Fortunately, 513 people showed up for the event and I soon found myself attending and taking copious notes in one presentation after another. I have long held the opinion that if you want to talk to interesting people, find people who travel. They are rarely without a story to share, and they provide continuous challenges to commonly held perceptions of non travelers about the places they (the travelers) have visited and they (the non travelers) have not. Of the many people I’ve spoken to who have been to Iran, for instance, not one has had anything bad to say about the people they encountered. On the contrary, there is a consensus that the Iranian people are some of the most friendly, hospitable, generous and gracious people anywhere in the world. Travelers – Westerners and non Muslims, on motorcycles, bicycles, on foot – repeat these words, heard again and again from complete strangers who stopped to give them advice or directions and after the briefest of exchanges, invited them back to their home for a meal or even one or several nights sleep: “Please, you are a guest in my country.” This reminder that the governing body of a political regime do not necessarily reflect all or even the majority of the people living within and under its umbrella is important and timely, it seems to me. And only by traveling will you see with your own eyes that this is the case. The experiences these individuals have had do not lessen the need to understand intellectually (as well as work to change) the inherent contradictions that exist within rigid and outdated ideologies like Islam to some of the values that we in the Western world hold dear, like civil liberties, freedom of speech, the press and religion, women’s rights, gay rights, and environmental protection to name a few, values that make life not only better, safer, and more just, but also rife with possibility for everyone, not just a select few. But they do illustrate how complicated and messy and unpredictable people are, and how critical it is that we continue to treat the people we meet, wherever we meet them, as individuals whenever possible, and not as stereotypes inextricably linked to identities which they may not internalize or even choose.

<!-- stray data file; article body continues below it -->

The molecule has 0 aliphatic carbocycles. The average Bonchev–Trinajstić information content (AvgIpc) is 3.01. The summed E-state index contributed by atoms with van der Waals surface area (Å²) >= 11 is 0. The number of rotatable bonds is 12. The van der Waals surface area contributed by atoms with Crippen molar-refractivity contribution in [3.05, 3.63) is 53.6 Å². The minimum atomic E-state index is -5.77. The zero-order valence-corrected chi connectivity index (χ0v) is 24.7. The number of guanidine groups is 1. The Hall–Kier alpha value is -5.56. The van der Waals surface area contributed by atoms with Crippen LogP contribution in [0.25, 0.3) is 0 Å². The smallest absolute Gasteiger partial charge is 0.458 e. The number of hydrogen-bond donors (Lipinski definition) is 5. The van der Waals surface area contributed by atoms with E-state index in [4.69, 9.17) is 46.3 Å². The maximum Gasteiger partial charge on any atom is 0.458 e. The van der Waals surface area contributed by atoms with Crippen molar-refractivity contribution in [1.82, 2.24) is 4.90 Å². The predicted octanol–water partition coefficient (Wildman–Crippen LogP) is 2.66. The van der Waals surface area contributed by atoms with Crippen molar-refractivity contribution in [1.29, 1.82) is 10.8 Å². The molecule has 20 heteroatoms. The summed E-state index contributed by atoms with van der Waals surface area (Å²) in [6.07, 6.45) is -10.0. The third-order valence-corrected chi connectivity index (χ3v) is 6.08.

I listened to advice, anecdotes and instruction from numerous couples and individuals whose travel histories vastly exceed mine, and found myself especially drawn to the presentations about Africa, a destination I’ve longed to visit for most of my life. I also gravitated to the several women present who have traveled alone and extensively; two such women, Zoe and Tiffany, happened to be my roommates in the dorm I was assigned to. These women inspire me; they are independent, brave, and intrepid. They feel fear like we all do from time to time, but their attitude is that they will not let their fear prevent them from doing what matters to them. Every time they encounter an obstacle and have to find a way around it on their own, they become a little bit stronger; each time a situation gets the better of them, they become a little bit wiser. They are risk takers, not wild and indiscriminate and self-destructive risk takers, but calculated, life-is-short, quality trumps quantity risk takers. I admire them, and take hope from their open hearts and curious minds.

Today is June 18, 2017:

-The birthday of my almost step daughter from a life I can barely remember, almost 30 years ago, yet sweet detailed moments like snapshots of the time I spent with her and her sister will parade across my mind when I least expect them
-The day Mike, one of my dearest friends, leaves Los Angeles for his own adventure in Brazil for the next three months
– Father’s Day
-The third anniversary of my son’s death

Last year at this time I wrote an essay that was published by the Freedom From Religion Foundation in their quarterly newsletter. The same day it was picked up and reprinted on Hemant Mehta’s blog, The Friendly Atheist. For those of you interested in reading it, here is the link. My article is on Page 3: https://ffrf.org/images/uploads/fttoday/2016/FT_September_2016.pdf